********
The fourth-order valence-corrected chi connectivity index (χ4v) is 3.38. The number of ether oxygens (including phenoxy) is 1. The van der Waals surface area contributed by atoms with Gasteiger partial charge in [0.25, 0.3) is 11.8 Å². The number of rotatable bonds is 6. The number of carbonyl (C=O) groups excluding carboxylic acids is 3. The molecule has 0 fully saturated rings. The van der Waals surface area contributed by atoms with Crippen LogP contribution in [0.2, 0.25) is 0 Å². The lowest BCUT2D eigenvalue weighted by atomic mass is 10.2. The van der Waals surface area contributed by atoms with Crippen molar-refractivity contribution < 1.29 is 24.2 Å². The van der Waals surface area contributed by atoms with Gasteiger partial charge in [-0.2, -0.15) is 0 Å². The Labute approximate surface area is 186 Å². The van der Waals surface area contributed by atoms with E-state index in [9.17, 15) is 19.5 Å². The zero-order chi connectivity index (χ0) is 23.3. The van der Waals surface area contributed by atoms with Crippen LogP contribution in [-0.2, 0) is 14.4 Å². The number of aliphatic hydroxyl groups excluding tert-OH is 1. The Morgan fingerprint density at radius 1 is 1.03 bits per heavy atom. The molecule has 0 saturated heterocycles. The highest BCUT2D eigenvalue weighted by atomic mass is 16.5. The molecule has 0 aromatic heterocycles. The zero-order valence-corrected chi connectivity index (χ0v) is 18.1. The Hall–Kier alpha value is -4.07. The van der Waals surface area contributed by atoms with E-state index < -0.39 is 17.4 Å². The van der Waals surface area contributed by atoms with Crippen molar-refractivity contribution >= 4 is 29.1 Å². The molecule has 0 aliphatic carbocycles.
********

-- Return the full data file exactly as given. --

The fourth-order valence-corrected chi connectivity index (χ4v) is 3.38. The number of ether oxygens (including phenoxy) is 1. The van der Waals surface area contributed by atoms with Gasteiger partial charge in [0.25, 0.3) is 11.8 Å². The number of rotatable bonds is 6. The number of carbonyl (C=O) groups excluding carboxylic acids is 3. The molecule has 0 fully saturated rings. The van der Waals surface area contributed by atoms with Crippen LogP contribution in [0.2, 0.25) is 0 Å². The lowest BCUT2D eigenvalue weighted by atomic mass is 10.2. The van der Waals surface area contributed by atoms with Crippen molar-refractivity contribution < 1.29 is 24.2 Å². The van der Waals surface area contributed by atoms with Gasteiger partial charge in [-0.2, -0.15) is 0 Å². The Labute approximate surface area is 186 Å². The van der Waals surface area contributed by atoms with E-state index in [9.17, 15) is 19.5 Å². The zero-order chi connectivity index (χ0) is 23.3. The van der Waals surface area contributed by atoms with Crippen LogP contribution in [-0.2, 0) is 14.4 Å². The number of aliphatic hydroxyl groups excluding tert-OH is 1. The Morgan fingerprint density at radius 1 is 1.03 bits per heavy atom. The molecule has 0 saturated heterocycles. The highest BCUT2D eigenvalue weighted by atomic mass is 16.5. The molecule has 0 aromatic heterocycles. The zero-order valence-corrected chi connectivity index (χ0v) is 18.1. The Hall–Kier alpha value is -4.07. The van der Waals surface area contributed by atoms with E-state index < -0.39 is 17.4 Å². The van der Waals surface area contributed by atoms with Crippen molar-refractivity contribution >= 4 is 29.1 Å². The molecule has 0 aliphatic carbocycles.